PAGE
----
Re[2]: [SI-LIST] : Power Supply Noise Filters

Michael T Zhang (Michael_T_Zhang@ccm.jf.intel.com)
Mon, 30 Mar 98 16:07:00 PST

Text item:

Khalid,

You are welcome.

A power supply typically has a low-pass filter. If you intend to have an
additional external filter to further attenuate the input voltage noise,
you would need to use a low-pass filter. The simplest decoupling input
capacitor may not be very effective, depending on noise frequency and
the type of capacitors used. A more expensive L-C filter would be more
effective, because it is second order. But you need to consider
saturation for the inductor (or ferrite bead). The more subtle thing is
the power supply output/ regulator input stability. By adding a filter,
you changes the either the power supply output impedance or regulator
input impedance depending on where you observe. The system stability
needs to be considered. Most of the time, it is not a issue.

Of course, you do multiple-stage pi- or t- type filtering.

Hope this helps.

-Michael Zhang, Intel Corp.

______________________________ Reply Separator _________________________________
Subject: Re: [SI-LIST] : Power Supply Noise Filters
Author: kansari@lsil.com at SMTPGATE
Date: 3/30/98 2:56 PM

Hi Michael,

Thanks for your response on the Power supply email that I had sent
earlier. Actually, I didn't make myself very clear, I apologize. I am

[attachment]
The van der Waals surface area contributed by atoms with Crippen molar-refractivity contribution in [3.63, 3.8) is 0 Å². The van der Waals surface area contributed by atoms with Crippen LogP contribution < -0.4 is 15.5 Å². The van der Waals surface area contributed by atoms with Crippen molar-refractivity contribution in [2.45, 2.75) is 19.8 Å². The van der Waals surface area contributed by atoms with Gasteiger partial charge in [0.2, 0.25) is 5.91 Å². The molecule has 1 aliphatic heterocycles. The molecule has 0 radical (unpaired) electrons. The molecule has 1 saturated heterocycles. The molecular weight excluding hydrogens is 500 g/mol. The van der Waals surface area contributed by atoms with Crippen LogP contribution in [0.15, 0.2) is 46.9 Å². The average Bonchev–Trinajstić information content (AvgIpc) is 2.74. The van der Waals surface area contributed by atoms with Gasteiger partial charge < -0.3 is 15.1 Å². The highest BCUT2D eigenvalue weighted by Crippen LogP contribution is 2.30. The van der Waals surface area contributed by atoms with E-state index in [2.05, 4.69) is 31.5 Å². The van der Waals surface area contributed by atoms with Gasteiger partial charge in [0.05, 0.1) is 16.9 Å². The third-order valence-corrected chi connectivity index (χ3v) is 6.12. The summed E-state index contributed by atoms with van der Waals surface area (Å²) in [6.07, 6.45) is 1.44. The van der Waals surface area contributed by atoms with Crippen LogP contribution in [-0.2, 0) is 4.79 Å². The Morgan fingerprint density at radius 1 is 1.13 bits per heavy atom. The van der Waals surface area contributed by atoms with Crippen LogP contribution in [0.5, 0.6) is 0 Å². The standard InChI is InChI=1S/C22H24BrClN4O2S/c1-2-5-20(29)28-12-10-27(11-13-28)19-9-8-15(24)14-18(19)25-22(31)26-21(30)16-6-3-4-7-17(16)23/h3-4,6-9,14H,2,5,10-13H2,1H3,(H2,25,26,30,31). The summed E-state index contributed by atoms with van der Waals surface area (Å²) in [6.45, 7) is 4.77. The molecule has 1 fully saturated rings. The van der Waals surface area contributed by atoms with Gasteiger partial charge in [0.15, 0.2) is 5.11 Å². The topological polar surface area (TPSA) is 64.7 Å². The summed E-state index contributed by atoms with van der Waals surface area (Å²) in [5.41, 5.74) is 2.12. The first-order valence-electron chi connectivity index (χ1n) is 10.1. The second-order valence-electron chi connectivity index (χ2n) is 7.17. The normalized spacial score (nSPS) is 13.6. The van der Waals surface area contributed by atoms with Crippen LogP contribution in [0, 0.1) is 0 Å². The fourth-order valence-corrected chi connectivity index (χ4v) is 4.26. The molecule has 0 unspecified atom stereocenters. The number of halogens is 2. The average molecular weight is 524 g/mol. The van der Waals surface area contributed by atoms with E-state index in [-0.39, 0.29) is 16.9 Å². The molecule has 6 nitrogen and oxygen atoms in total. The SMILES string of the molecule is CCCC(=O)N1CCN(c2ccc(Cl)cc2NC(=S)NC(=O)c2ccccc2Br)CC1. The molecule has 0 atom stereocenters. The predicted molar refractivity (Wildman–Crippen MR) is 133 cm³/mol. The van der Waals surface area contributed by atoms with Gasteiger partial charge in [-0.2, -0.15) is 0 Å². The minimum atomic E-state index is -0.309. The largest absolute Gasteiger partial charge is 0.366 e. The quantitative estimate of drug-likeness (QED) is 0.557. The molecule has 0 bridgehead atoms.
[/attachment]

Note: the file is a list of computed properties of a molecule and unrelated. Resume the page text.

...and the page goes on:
looking for a noise filter that I can layout on my board to dissipate
any noise generated by an external +5V raw, PC, power supply coming into
a regulator that I am using to generate a +2.5V output. Your response
regarding use of regulators in this case is helpful, but I will really
appreciate if you could suggest a noise filter I could use.

Thanks
Khalid

Michael T Zhang wrote:
>
> Text item:
>
> You basically have two choices: linear regulator or switching regulator.
> Linear regulator would have less than 50% efficiency based on your
> input/output voltage ratio. So power consumption on the regulator might
> be an issue if the current is high. However, it would filter out much of
> the input noise (high audiosusceptibility). Switching regulator on the
> other hand has good efficiency and high audiosusceptibility, but
> introduces noise at the output due to its own switching. If noise is
> critical, you can use multiple-stage low-pass filters. Common practices
> are using linear for low-power applications; and switchers for
> high-power ones.
>
> -Michael Zhang

>
> Hello everybody,
>
> I have a regulator on my board that requires a +5 V input which in
> turn provides +2.5 V to my circuitry. Would you guys have any recommendation
> on any power supply noise filters that I can use to minimize any noise
> generated by my +5V external power supply. I would appreciate any
> inputs on what kind of power supply I should use.
>
> Thanks
> Khalid
> ____________________________________________________________________
>
> Khalid Ansari LSI Logic Corporation
> Applications Engineering 1551 McCarthy Blvd
> Tel: 408.954.4965 MS G-750
> Fax: 408.433.2840 Milpitas CA-95035
> ____________________________________________________________________
>
>
____________________________________________________________________

Khalid Ansari LSI Logic Corporation
Applications Engineering 1551 McCarthy Blvd
Tel: 408.954.4965 MS G-750
Fax: 408.433.2840 Milpitas CA-95035
____________________________________________________________________

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References: <Fri, 27 Mar 98 13:40:10 PST_2@ccm.jf.intel.com>
Subject: Re: [SI-LIST] : Power Supply Noise Filters
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